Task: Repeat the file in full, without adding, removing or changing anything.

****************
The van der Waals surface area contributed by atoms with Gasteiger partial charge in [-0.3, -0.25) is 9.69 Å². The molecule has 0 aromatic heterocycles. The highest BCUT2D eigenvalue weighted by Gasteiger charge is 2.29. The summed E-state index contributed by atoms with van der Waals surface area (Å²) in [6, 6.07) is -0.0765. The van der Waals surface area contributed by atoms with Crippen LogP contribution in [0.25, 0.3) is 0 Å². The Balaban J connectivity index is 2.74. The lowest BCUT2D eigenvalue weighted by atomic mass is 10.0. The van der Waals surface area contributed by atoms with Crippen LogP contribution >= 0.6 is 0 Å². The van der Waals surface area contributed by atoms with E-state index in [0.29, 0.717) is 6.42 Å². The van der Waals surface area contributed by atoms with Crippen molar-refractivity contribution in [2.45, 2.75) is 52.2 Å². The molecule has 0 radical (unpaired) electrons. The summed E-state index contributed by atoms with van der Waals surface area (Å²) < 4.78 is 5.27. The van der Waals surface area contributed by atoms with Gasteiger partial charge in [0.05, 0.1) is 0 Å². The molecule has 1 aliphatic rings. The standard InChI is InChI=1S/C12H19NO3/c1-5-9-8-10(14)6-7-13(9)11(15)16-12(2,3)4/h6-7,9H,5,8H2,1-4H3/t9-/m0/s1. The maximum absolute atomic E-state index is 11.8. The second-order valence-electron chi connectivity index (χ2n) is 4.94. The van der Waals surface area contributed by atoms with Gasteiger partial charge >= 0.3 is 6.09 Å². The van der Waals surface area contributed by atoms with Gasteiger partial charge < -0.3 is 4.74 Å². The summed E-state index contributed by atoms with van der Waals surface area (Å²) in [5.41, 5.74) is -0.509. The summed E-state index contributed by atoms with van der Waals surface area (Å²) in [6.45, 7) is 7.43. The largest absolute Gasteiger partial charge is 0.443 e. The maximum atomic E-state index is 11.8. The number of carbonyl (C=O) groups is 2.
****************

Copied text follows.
The van der Waals surface area contributed by atoms with Gasteiger partial charge in [-0.3, -0.25) is 9.69 Å². The molecule has 0 aromatic heterocycles. The highest BCUT2D eigenvalue weighted by Gasteiger charge is 2.29. The summed E-state index contributed by atoms with van der Waals surface area (Å²) in [6, 6.07) is -0.0765. The van der Waals surface area contributed by atoms with Crippen LogP contribution in [0.25, 0.3) is 0 Å². The Balaban J connectivity index is 2.74. The lowest BCUT2D eigenvalue weighted by atomic mass is 10.0. The van der Waals surface area contributed by atoms with Crippen LogP contribution >= 0.6 is 0 Å². The van der Waals surface area contributed by atoms with E-state index in [0.29, 0.717) is 6.42 Å². The van der Waals surface area contributed by atoms with Crippen molar-refractivity contribution in [2.45, 2.75) is 52.2 Å². The molecule has 0 radical (unpaired) electrons. The summed E-state index contributed by atoms with van der Waals surface area (Å²) < 4.78 is 5.27. The van der Waals surface area contributed by atoms with Gasteiger partial charge in [0.05, 0.1) is 0 Å². The molecule has 1 aliphatic rings. The standard InChI is InChI=1S/C12H19NO3/c1-5-9-8-10(14)6-7-13(9)11(15)16-12(2,3)4/h6-7,9H,5,8H2,1-4H3/t9-/m0/s1. The maximum absolute atomic E-state index is 11.8. The second-order valence-electron chi connectivity index (χ2n) is 4.94. The van der Waals surface area contributed by atoms with Gasteiger partial charge >= 0.3 is 6.09 Å². The van der Waals surface area contributed by atoms with Gasteiger partial charge < -0.3 is 4.74 Å². The summed E-state index contributed by atoms with van der Waals surface area (Å²) in [5.41, 5.74) is -0.509. The summed E-state index contributed by atoms with van der Waals surface area (Å²) in [6.45, 7) is 7.43. The largest absolute Gasteiger partial charge is 0.443 e. The maximum atomic E-state index is 11.8. The number of carbonyl (C=O) groups is 2.